How rare sugars might help control blood glucose
In an era when the label "natural" hits a sweet spot with consumers, some uncommon sugars emerging on the market could live up to the connotation. Preliminary animal studies have suggested that allulose and other low-calorie, natural rare sugars could help regulate glucose levels. Now, researchers are investigating how they might exert such effects. They report their findings in ACS' Journal of Agricultural and Food Chemistry.
Sucrose is the natural sweetener most labels refer to when sugar is on the ingredient list. It's abundant, and manufacturers figured out long ago how to extract it on a large scale from sugar cane and other sources. Allulose, which is 70 percent as sweet as sucrose, and other rare sugars also can be found in fruits and vegetables but in very small amounts. Recently, however, researchers discovered an industrial way to produce allulose in large quantities from high-fructose corn syrup, which contains about equal parts glucose and fructose. Some studies have suggested that allulose can help control weight gain and glucose levels, but no one knew why. Tomoya Shintani and colleagues wanted to confirm that allulose — and potentially other rare sugars — yield these results and to take a step toward understanding why.
To investigate, the team of scientists gave three groups of rats plain water, water with high-fructose corn syrup and water with rare-sugar syrup (RSS) containing glucose, fructose, allulose and other rare sugars for 10 weeks. The rats drinking RSS-infused water gained less weight, had less abdominal fat, and had lower blood glucose and insulin levels compared to the high-fructose corn syrup group. The study also showed that the liver cells' nuclei in the RSS rats exported to the cytoplasm higher amounts of glucokinase, an enzyme that reduces blood-sugar levels by helping convert glucose to its stored form, glycogen. Although further testing is needed, the researchers say, the findings suggest that rare sugars could be a good alternative sweetener.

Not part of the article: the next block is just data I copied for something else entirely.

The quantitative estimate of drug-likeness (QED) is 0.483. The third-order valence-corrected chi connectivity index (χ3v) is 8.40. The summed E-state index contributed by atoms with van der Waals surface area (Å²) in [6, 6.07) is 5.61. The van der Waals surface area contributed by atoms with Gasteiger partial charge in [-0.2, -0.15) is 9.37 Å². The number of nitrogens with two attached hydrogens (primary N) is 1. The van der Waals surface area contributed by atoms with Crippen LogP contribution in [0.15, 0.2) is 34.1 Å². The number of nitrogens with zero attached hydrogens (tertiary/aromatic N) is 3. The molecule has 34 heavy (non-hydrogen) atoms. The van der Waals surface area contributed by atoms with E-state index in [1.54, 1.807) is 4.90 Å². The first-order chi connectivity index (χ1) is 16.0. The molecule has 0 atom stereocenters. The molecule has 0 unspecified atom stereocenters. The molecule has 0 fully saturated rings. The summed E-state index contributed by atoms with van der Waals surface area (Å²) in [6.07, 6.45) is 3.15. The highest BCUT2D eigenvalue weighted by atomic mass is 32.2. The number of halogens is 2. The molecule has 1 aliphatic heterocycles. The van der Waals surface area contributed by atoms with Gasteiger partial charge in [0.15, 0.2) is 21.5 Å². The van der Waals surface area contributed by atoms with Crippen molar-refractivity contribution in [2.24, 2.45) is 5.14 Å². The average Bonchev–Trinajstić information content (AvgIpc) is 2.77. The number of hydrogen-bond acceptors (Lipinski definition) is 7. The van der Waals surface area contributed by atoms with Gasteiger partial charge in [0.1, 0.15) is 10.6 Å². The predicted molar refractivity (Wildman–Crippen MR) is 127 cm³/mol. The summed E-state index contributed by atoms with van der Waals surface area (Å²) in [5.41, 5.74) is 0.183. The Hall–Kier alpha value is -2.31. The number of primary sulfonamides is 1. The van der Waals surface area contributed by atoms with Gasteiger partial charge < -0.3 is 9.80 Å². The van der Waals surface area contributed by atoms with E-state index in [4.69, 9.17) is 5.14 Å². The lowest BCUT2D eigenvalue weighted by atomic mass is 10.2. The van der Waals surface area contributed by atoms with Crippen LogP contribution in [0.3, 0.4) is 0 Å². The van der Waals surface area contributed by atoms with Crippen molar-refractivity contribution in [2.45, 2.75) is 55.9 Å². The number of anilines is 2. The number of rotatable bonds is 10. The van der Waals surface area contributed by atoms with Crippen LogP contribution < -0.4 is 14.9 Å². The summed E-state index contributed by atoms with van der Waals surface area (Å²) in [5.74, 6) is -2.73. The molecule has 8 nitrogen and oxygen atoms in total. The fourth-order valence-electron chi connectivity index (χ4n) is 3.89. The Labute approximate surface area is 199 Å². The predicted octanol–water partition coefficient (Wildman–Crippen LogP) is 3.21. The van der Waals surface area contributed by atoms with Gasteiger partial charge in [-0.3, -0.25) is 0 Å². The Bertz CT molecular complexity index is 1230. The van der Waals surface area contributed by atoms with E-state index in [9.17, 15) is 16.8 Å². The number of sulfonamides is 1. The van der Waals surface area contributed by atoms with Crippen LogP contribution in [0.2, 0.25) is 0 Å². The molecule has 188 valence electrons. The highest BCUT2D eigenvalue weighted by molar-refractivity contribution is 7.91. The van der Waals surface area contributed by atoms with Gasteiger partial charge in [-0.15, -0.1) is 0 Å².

The authors acknowledge funding from the Matsutani Chemical Industry Co. and Meijo University.
The abstract that accompanies this study is available here.
The American Chemical Society is a nonprofit organization chartered by the U.S. Congress. With nearly 157,000 members, ACS is the world's largest scientific society and a global leader in providing access to chemistry-related research through its multiple databases, peer-reviewed journals and scientific conferences. ACS does not conduct research, but publishes and publicizes peer-reviewed scientific studies. Its main offices are in Washington, D.C., and Columbus, Ohio.
To automatically receive news releases from the American Chemical Society, contact [email protected]
Follow us on Twitter | Facebook